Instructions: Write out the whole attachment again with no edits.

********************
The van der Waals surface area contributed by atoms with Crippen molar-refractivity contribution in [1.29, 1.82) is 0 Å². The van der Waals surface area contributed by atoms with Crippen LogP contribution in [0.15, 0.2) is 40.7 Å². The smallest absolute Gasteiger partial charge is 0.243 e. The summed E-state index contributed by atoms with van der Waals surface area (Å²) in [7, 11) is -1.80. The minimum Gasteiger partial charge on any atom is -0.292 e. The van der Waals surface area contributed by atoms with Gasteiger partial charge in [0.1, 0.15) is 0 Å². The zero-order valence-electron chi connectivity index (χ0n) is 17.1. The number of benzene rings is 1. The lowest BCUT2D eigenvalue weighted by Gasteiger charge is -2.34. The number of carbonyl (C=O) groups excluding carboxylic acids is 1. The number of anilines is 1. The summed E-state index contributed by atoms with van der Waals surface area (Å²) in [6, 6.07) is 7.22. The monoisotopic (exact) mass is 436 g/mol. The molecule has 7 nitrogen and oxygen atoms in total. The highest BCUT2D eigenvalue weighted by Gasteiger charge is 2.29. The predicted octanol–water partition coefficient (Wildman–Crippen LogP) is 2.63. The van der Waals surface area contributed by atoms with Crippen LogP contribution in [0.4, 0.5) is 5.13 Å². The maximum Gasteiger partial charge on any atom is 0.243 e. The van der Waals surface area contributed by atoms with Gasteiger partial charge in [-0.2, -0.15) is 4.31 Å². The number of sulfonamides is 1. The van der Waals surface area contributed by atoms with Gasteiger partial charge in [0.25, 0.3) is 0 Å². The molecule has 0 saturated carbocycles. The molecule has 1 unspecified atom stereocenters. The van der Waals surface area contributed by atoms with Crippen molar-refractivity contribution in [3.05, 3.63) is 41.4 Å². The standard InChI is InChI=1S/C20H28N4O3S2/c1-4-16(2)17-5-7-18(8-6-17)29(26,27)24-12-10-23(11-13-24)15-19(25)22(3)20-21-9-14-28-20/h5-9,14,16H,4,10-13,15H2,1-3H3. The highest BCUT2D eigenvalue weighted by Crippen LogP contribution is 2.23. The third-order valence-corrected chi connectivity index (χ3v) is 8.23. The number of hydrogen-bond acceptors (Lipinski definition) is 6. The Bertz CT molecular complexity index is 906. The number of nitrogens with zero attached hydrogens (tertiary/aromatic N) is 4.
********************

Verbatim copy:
The van der Waals surface area contributed by atoms with Crippen molar-refractivity contribution in [1.29, 1.82) is 0 Å². The van der Waals surface area contributed by atoms with Crippen LogP contribution in [0.15, 0.2) is 40.7 Å². The smallest absolute Gasteiger partial charge is 0.243 e. The summed E-state index contributed by atoms with van der Waals surface area (Å²) in [7, 11) is -1.80. The minimum Gasteiger partial charge on any atom is -0.292 e. The van der Waals surface area contributed by atoms with Gasteiger partial charge in [0.1, 0.15) is 0 Å². The zero-order valence-electron chi connectivity index (χ0n) is 17.1. The number of benzene rings is 1. The lowest BCUT2D eigenvalue weighted by Gasteiger charge is -2.34. The number of carbonyl (C=O) groups excluding carboxylic acids is 1. The number of anilines is 1. The summed E-state index contributed by atoms with van der Waals surface area (Å²) in [6, 6.07) is 7.22. The monoisotopic (exact) mass is 436 g/mol. The molecule has 7 nitrogen and oxygen atoms in total. The highest BCUT2D eigenvalue weighted by Gasteiger charge is 2.29. The predicted octanol–water partition coefficient (Wildman–Crippen LogP) is 2.63. The van der Waals surface area contributed by atoms with Crippen LogP contribution in [0.4, 0.5) is 5.13 Å². The maximum Gasteiger partial charge on any atom is 0.243 e. The van der Waals surface area contributed by atoms with Gasteiger partial charge in [-0.2, -0.15) is 4.31 Å². The number of sulfonamides is 1. The van der Waals surface area contributed by atoms with Gasteiger partial charge in [0.25, 0.3) is 0 Å². The molecule has 0 saturated carbocycles. The molecule has 1 unspecified atom stereocenters. The van der Waals surface area contributed by atoms with Crippen molar-refractivity contribution in [3.05, 3.63) is 41.4 Å². The standard InChI is InChI=1S/C20H28N4O3S2/c1-4-16(2)17-5-7-18(8-6-17)29(26,27)24-12-10-23(11-13-24)15-19(25)22(3)20-21-9-14-28-20/h5-9,14,16H,4,10-13,15H2,1-3H3. The highest BCUT2D eigenvalue weighted by Crippen LogP contribution is 2.23. The third-order valence-corrected chi connectivity index (χ3v) is 8.23. The number of hydrogen-bond acceptors (Lipinski definition) is 6. The Bertz CT molecular complexity index is 906. The number of nitrogens with zero attached hydrogens (tertiary/aromatic N) is 4.